Slim Down and Simplify Project Scope for Online Success

January 3, 2010

The New Year's Diet has become a staple resolution for many—not us, of course, but other people—and for good cause. In the course of a busy week, our thoughts of eating well and exercising quickly devolve into a maelstrom of fast food, microwave dinners, and "quality" time in front of our televisions. It's rarely intentional—it just ... happens.

Unfortunately, the same is true in web marketing. Part of that is conditioning by those in my own industry; in our efforts to better demonstrate the value of our services, we've been telling our clients that their websites can do anything and everything. Our clients, likewise, begin requesting more and more capability be added to their sites. The result is feature (or scope) creep, and it produces web projects that are unrealistic and, in most cases, unsuccessful.

Properly defining scope is a great way to help keep a web project on track, but the hard part is determining the boundaries. Thankfully, 2009 showed us that simple, focused websites are the trend, if not the user preference, so there are plenty of examples for one to consider when reimagining their own web presence. Likewise, consider the following when determining scope:

Focus on tasks, not vision

As a strategist, I know how difficult it can be to see the trees for the forest. Your users, however, are far more focused; people come to your site to do something, not debate your organization's soul in perpetuity. If you put yourself in their shoes, you better understand how limiting your site's features and capabilities can provide a more efficient and, ultimately, more satisfying experience.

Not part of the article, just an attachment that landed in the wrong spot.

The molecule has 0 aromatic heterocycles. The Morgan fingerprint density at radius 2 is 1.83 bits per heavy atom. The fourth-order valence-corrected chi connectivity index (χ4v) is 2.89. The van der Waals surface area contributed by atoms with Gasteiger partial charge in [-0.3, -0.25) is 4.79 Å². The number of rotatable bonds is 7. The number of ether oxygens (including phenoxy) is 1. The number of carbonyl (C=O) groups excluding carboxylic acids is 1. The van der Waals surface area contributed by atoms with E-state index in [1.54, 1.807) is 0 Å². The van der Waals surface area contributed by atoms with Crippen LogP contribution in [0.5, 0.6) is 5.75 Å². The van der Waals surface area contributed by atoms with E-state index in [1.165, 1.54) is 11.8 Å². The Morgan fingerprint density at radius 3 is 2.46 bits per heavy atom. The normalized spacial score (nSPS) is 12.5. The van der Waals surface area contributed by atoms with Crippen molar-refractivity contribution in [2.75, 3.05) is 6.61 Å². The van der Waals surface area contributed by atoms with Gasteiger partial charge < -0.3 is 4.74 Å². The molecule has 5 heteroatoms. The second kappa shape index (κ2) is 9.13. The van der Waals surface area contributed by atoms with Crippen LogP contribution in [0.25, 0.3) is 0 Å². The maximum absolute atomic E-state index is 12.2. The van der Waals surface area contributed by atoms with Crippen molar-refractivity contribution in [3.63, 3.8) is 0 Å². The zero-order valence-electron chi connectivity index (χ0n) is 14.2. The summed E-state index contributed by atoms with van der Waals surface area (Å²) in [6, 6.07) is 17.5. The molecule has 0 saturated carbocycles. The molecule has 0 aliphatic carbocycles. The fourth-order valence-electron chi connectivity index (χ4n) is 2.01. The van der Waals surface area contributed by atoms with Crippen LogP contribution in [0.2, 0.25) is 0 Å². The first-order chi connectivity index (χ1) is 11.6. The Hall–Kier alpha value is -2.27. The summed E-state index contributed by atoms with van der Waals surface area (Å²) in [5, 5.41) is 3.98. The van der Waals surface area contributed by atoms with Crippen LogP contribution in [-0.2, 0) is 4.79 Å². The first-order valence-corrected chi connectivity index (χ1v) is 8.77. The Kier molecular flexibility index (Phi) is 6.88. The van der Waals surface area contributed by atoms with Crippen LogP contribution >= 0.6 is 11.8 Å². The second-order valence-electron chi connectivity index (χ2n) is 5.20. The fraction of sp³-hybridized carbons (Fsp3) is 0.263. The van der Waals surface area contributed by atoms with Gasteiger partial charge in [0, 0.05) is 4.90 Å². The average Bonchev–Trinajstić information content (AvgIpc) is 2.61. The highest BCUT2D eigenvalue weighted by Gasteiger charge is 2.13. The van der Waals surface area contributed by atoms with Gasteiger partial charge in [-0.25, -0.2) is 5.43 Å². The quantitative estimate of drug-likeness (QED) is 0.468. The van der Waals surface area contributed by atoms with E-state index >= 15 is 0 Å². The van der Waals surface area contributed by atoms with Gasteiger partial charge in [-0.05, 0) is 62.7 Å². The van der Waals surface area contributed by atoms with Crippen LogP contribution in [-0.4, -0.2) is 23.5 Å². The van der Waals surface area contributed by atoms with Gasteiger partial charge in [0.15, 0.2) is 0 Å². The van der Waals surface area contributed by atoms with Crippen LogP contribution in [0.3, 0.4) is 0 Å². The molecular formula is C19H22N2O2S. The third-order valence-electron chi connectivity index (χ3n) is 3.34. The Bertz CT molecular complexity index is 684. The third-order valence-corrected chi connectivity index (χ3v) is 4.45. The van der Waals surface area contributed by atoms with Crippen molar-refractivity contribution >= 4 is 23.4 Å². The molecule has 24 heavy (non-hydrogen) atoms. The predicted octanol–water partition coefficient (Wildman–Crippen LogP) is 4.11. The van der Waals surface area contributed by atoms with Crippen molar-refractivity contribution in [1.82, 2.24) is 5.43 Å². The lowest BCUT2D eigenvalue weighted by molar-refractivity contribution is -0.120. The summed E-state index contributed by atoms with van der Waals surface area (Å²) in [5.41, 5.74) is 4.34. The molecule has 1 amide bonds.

Let your users determine direction

It's hard to give up control, but consider how well it's worked for others. For example, Twitter routinely integrates features or enhancements that were first suggested or created by users. Granted, you shouldn't implement every change that comes into the suggestion box, but paying attention to how your visitors use your site and spotting trends can help you keep scope in check while providing users what they want.

Avoid trends and fads

This one can be tricky, particularly if you're giving your users a role in site direction. Still, you should always question the long-term value and ROI of any given site feature. It may seem really cool to have an integrated Nahuatl translation for your site copy, for instance, but it's not very useful—unless your market includes the Aztec, of course.

Build on the right foundation

One of the reasons we prefer Drupal is because it's almost infinitely extensible; adding features to a Drupal-based site is, in many cases, as easy as one could hope for. If you're working within an extensible platform, you reduce the likelihood that added features will cripple site performance or require major redevelopment costs.